Making the trek to Alice Springs more about the journey than a sprint, we set out on a leisurely pace, and decided to stop when we saw something that might be of interest.
As we passed through the town of Mount Gambier, a Point of Interest sign directed us to the “Umpherston Sinkhole”. Who could pass up a sinkhole?
Now, as we will see, this is no ordinary sinkhole. A beautiful park surrounds this geographic anomaly, and, as this is my first physical sinkhole visit, I suspect this one is very unique.
For those of you reading this on something smaller than a 52 inch screen, the sign reads:
“Welcome to Umpherston Sinkhole
This park is the remnant of a late 19th century garden of which the sinkhole was the focal point. The garden was developed by James Umpherston on part of his property known as The Caves…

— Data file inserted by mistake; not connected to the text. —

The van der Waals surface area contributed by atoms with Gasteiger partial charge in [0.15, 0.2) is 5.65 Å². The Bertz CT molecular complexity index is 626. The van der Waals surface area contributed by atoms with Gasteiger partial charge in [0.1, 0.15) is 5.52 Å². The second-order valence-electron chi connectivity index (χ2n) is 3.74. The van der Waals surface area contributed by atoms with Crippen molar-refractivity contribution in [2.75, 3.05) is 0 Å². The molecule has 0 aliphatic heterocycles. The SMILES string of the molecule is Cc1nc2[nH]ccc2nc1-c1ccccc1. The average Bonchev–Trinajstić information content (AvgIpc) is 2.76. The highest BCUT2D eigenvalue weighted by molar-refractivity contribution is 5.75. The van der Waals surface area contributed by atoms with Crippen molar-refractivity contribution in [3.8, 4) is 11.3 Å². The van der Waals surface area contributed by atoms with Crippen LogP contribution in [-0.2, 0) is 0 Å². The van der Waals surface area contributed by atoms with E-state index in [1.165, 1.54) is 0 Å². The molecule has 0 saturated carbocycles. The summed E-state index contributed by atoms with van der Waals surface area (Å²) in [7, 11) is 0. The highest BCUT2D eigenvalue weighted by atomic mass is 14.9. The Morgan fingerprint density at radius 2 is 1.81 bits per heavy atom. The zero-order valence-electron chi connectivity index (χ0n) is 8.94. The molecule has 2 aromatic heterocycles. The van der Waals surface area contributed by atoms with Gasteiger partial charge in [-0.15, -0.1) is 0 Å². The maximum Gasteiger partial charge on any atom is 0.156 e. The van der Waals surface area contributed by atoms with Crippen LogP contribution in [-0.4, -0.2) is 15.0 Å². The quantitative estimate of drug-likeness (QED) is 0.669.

The park has been developed by the City of Mount Gambier in accordance with Umpherston’s original intention to establish the sinkhole for the enjoyment of visitors and the townspeople of Mount Gambier.”
We read the sign, went past the limestone statue,
And what a sight!
This is huge! And what a great way to develop something that could be ugly and unsafe into a beautiful, useful place.
There was a lovely platform and seating area, too, as well as a bbq/picnic area. I thought it would be a popular place for a wedding. David thought it was completely inappropriate for that kind of ceremony. “It started in a sinkhole, can’t get much lower…” Maybe I should set up a poll. Discuss.
Driving a few kilometers down the road, we are pointed to Blue Lake. Now, back in 1992, David and I had the pleasure of bicycling around Crater Lake as part of our Cycle Oregon route, and so we have seen the biggest, baddest blue lake there is. So, we were game to see the Aussie version. Up the observation tower we climbed:
Maybe it was the cloudy, sprinkly day, but this little guy was blue, but not very photogenic.
And with that, we hit the road again, excited to see what next random stop we will make.